I recently released a new study called “Soft Power: Zero to 60 Billion in Four Years,” which examines the effect the booming mobile app economy is having in the U.S. A highlight:
Smart mobile devices are the most personal of computers. The colossal numbers of these devices, and their connectivity to each other and to all the Internet’s vast resources, creates a market so large and so diverse that the economic forces of innovation and specialization are supercharged. This platform of distributed computation and bandwidth offers unlimited possibilities to create tools and content serving every interest. We call this phenomenon Soft Power.
Beyond the app boom’s substantial boost to the economy (as I note in the study, economist Michael Mandel has pegged the number of jobs it currently supports at 519,000 and counting), there are numerous benefits in the consumer space. Not just in entertainment, but for health care and education— from doctors managing patient dosages via an app on their iPad, to the growing number of teenagers who now use smartphones alongside textbooks to complete homework assignments.
Those are just some of the benefits we’re currently witnessing — who knows what innovation in the app space will bring us next? But one thing is certain: In order to keep the good times rolling, two things are absolutely critical. Investment in the mobile ecosystem must continue, and spectrum — the airwaves that make mobile broadband, and thus the mobile app economy, possible — needs be made available.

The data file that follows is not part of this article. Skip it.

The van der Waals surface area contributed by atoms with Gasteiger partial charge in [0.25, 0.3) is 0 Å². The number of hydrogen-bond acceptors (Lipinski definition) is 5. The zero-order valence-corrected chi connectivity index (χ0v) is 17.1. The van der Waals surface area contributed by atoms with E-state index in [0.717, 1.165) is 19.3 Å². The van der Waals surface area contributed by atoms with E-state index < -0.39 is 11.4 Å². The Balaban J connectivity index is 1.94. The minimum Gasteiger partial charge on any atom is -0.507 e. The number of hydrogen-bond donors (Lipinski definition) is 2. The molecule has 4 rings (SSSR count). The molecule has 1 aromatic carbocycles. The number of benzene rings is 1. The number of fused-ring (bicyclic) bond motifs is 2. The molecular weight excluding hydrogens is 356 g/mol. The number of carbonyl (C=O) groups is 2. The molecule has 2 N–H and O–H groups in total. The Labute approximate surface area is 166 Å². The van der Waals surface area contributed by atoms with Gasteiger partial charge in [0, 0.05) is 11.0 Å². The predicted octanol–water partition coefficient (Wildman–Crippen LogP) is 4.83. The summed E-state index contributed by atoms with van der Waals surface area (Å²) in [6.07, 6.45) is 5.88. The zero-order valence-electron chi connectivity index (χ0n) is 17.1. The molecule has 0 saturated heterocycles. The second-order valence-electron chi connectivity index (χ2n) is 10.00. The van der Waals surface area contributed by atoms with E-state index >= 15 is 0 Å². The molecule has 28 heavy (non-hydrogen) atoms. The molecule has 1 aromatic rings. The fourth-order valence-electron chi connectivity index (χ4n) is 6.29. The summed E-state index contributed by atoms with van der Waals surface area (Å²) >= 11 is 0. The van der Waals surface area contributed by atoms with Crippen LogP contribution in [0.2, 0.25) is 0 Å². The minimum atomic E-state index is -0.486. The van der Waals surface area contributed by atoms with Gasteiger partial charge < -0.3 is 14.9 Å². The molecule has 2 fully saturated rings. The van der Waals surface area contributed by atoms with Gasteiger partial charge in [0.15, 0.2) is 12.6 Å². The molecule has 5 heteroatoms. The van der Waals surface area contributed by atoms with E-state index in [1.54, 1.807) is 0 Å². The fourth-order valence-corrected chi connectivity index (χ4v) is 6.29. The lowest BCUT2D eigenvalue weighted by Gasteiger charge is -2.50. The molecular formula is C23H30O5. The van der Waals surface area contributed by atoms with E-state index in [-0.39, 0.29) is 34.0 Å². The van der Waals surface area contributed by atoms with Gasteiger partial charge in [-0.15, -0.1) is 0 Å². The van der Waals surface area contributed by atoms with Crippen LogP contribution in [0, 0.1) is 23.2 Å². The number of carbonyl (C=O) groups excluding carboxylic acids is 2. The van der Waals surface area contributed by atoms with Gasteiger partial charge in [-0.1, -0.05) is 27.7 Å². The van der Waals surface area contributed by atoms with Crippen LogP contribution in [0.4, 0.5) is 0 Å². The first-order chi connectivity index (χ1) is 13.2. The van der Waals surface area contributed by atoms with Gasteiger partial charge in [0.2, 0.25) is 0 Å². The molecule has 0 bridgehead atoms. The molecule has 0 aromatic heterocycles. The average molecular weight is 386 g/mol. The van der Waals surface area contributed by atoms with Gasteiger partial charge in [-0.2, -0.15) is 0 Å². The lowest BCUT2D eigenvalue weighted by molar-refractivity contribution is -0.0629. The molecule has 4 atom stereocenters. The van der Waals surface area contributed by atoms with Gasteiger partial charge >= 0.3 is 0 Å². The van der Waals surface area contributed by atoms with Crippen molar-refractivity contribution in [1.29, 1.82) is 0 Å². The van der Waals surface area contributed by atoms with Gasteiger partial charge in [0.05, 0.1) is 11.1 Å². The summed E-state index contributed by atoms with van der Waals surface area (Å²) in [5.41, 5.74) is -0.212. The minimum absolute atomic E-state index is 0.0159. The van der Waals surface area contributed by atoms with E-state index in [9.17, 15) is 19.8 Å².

The latter is currently being tackled by the Federal Communications Commission, albeit slowly, via its upcoming spectrum incentive auctions. The former will require a continued partnership between the public and private sectors to encourage the investment necessary to keep up with this new, and accelerating, economy. As I write in the study:
In the same way that Microsoft expanded its software to exploit the ever increasing number of transistors provided by Intel under Moore’s Law, apps will grow to consume the available computer and communications power of the mobile ecosystem. We will push our devices and networks to the limits — and then beyond. The cycle is nowhere near an end.
Bret Swanson is President of Entropy Economics LLC and a Visiting Fellow of Digital Society. He’s also an IIA Broadband Ambassador.